Of the opening night cast, only Madison maintained confidence in success of the new nation
Presiding over the Constitutional Convention in Philadelphia’s Independence Hall, George Washington sat in a high-backed, mahogany chair decorated with a carved half sun. Author Rasmussen’s title plays on Benjamin Franklin’s comment on that carving. James Madison wrote that after debates concluded and delegates were signing the new Constitution, Ben Franklin—the oldest, wisest delegate—remarked that throughout that hot summer’s deliberations, his “hopes and fears” for the American nation vacillating, he had contemplated that sun “without being able to tell whether it was rising or setting.” “But now at length,” Franklin said on September 17, 1787, “I have the happiness to know, that it is a rising and not a setting sun.” Not so for most Founders, Dennis C. Rasmussen argues in Fears if a Setting Sun: The Disillusionment of America’s Founders.
Of course, Franklin did not live to see but the first three years of the American experiment, dying in 1790. By the ends of their lives, Washington, Alexander Hamilton, John Adams, and Thomas Jefferson all feared America’s sun was setting. From 1792, Washington despaired that America was hopelessly divided by party. He “recognized that not only Congress, but all the American people had become thoroughly and irretrievably partisan,” writes Rasmussen. Hamilton was disillusioned from the outset. He complained that the federal government lacked sufficient “energy.” By 1804—on the eve of his fatal duel with Aaron Burr—Hamilton was writing of the “Dismemberment of our Empire.” Different phantoms haunted Adams. He feared Americans’ lack of virtue would render them unfit for republican government. Meanwhile, Adams’s political rival, Jefferson—the most sanguine of the bunch—also lamented the nation’s demise. Expanding commercialism was a problem. But slavery? Bondage, Jefferson thought, would be “the death knell of the union.”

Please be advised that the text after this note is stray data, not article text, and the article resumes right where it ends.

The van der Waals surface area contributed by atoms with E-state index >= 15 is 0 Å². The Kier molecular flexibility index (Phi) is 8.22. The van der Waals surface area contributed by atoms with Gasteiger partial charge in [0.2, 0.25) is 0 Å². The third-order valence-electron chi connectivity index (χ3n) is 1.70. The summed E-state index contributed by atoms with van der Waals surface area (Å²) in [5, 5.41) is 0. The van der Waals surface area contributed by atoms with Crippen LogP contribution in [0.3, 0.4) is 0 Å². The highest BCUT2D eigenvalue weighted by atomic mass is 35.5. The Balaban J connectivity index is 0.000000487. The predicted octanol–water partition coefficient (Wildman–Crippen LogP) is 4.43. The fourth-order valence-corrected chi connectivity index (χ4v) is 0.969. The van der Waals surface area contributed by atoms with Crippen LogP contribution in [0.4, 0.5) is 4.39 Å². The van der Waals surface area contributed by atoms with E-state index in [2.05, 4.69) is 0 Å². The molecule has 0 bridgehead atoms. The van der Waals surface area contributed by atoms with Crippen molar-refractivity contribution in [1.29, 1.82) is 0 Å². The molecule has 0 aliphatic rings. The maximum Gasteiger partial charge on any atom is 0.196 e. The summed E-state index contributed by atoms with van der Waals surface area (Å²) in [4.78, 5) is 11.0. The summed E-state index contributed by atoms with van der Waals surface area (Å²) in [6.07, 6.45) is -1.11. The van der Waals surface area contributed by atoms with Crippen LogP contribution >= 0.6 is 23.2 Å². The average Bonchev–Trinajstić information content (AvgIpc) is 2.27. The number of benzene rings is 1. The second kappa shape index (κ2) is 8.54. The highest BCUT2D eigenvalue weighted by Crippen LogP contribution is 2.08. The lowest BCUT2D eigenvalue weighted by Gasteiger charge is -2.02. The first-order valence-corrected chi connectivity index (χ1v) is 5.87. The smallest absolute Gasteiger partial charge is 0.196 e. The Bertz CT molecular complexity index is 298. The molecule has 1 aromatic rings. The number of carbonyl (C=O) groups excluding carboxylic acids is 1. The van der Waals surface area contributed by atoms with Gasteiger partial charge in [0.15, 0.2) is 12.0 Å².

Only Madison was “an outlier,” Rasmussen writes, the “proverbial exception that proves the rule.” Madison’s pragmatic, “consoling confidence” fueled the longest-living Founder’s optimism. In 1834, Madison—who would die in 1836—declared the American regime “successful beyond any of the forms of Govts. ancient or modern,” displaying “no defects which do not admit remedies.”
Rasmussen mines the Founders’ published correspondence and works by many historians—well-trod territory, yes, but the author’s cogent summary and synthesis brings into sharp focus these Founding Fathers’ fears. And, Rasmussen concludes, his subjects’ “penchant for meeting deep disappointment with steadfast resolve” affords a lesson: perhaps that sun on Washington’s chair “was neither simply rising nor simply setting, but rather beckoning the nation onward toward the horizon, on a never-ending quest to perpetuate and improve the founders’ creation.” Madison, at least, would agree. —Mark G. Spencer is an professor of history at Brock University, Canada, and has published widely in the fields relating to the American Enlightenment.
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